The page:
Let's be clear. No one, to the writer's knowledge, is criticising the general practices in Kaitaia that have ceased enrolling new patients. That measure, extraordinary and damaging as it might be, is their understandable response to workloads that they say have become intolerable.
It might also be seen as a last gasp effort to retain some attraction for Kaitaia in terms of recruiting and retaining GPs. And the problem is not unique to Kaitaia. Small communities around the country are finding it increasingly difficult to provide primary health services, although the issue seems to have so far flown under the political radar in Wellington.
Having said that, no one in Kaitaia seems to doubt the potential ramifications of the practices closing their doors to newcomers. With no ability to enrol for primary health care, it will be even more difficult for the town to attract all sorts of people it needs, like police officers, school teachers, those engaged in any occupation one can think of. And of course it makes the town a much less attractive option for any kind of investment that might create jobs or build on the town's services.
In time it will even make it difficult, if not impossible, to staff the town's rest home.
It is a genuine crisis, one that the Northland DHB and PHO, somewhat belatedly, say they are now addressing. The DHB said last month that it was moving to take responsibility for after hours services from the general practices, the same model that had been implemented in the Kaipara and Mid North, but for reasons unexplained not in the Far North, to enable primary care doctors to focus on managing the wellness of their "population" during the day.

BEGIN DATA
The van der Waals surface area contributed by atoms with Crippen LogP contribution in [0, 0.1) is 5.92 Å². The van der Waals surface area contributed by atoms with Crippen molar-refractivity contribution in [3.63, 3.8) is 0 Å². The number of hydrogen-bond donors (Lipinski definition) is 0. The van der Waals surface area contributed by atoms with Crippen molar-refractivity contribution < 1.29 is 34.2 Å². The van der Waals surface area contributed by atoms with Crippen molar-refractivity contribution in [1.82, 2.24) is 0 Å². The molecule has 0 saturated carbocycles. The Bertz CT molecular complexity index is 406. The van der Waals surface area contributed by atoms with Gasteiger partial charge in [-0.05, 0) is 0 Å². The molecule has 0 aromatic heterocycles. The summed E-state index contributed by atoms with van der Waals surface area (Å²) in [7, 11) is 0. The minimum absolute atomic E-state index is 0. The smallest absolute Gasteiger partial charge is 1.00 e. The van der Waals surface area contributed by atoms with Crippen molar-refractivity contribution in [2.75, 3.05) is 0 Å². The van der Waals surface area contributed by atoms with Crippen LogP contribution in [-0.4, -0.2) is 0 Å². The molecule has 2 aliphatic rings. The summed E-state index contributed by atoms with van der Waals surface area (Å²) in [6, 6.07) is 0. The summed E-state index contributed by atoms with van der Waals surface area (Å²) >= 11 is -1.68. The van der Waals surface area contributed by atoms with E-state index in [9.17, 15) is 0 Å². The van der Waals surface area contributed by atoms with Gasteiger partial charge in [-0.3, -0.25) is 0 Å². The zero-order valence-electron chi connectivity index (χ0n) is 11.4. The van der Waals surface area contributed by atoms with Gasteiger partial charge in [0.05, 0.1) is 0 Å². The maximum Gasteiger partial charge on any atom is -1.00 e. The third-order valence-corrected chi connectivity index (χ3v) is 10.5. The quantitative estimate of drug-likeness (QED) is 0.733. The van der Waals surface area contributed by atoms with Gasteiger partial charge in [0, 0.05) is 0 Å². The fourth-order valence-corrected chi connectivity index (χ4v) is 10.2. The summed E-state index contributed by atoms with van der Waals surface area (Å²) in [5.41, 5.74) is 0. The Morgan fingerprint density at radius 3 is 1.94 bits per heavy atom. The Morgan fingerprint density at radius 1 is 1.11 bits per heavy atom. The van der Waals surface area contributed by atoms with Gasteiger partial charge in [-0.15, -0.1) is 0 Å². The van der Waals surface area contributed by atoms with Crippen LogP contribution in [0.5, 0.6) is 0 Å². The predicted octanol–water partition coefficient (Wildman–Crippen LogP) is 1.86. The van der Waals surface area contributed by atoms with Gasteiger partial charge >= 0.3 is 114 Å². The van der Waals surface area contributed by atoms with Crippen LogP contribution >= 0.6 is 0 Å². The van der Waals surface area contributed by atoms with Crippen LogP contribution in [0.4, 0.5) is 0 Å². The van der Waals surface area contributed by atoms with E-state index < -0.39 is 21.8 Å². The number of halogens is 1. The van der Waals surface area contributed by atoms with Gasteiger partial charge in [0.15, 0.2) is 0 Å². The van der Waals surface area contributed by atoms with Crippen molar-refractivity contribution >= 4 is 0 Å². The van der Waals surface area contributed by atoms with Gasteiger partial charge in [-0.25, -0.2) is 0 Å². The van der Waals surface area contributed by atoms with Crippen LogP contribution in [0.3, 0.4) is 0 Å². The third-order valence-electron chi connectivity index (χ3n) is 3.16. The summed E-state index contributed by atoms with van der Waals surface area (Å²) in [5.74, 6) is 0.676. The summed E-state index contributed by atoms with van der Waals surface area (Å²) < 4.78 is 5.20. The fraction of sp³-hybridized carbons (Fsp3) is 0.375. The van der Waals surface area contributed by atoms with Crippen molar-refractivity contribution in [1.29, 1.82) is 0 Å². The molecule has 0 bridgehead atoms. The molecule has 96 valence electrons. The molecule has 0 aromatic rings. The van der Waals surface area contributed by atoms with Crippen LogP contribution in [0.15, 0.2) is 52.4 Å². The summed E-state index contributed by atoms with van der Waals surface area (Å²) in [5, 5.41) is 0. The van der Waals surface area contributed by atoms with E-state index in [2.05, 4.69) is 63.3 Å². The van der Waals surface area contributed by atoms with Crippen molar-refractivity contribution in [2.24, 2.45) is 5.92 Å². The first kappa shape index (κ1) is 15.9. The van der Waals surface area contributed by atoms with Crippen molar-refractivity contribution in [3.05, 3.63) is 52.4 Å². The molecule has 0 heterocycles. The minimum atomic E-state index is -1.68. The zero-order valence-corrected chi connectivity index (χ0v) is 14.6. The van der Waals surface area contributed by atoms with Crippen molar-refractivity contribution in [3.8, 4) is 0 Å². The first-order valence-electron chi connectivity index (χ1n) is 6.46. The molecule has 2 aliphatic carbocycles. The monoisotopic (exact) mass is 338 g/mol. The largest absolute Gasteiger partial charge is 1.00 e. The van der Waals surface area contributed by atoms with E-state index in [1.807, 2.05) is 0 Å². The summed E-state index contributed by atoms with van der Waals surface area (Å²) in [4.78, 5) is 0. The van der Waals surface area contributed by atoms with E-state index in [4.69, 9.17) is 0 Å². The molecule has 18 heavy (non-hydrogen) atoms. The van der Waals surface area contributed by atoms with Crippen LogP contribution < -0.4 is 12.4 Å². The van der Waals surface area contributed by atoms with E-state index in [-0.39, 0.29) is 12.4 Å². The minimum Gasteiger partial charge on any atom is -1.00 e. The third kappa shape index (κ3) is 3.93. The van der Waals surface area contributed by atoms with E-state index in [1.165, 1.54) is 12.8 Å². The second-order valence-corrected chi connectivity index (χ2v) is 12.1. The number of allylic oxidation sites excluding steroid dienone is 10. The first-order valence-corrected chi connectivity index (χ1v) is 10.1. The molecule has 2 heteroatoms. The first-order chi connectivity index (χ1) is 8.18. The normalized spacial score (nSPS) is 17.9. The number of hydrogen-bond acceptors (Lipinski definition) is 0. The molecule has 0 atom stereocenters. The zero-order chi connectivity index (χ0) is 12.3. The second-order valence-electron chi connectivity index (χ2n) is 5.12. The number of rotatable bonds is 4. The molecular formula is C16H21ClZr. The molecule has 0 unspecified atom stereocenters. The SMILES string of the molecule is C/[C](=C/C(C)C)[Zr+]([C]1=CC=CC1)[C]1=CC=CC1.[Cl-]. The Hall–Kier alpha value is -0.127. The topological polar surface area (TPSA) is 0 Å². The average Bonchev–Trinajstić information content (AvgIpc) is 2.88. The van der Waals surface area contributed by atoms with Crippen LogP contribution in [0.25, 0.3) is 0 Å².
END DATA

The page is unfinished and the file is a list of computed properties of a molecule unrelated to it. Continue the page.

CEO Dr Nick Chamberlain said the DHB would provide an urgent service for unenrolled patients, who would be required to make a "co-payment". The DHB would continue to work "urgently" with the PHO and general practices to explore solutions to ensure that patients would be able to enrol with a general practice as soon as possible.
Sounds good. It isn't clear why the "urgent" service has yet to kick in — the Northland Age understands that the new system will begin on July 1. Better late than never. And it has been told by one general practice in the town that when that system starts, it will go a long way to reducing the demands on its GPs to a manageable level. The immediate problem, to at least some degree, will be solved.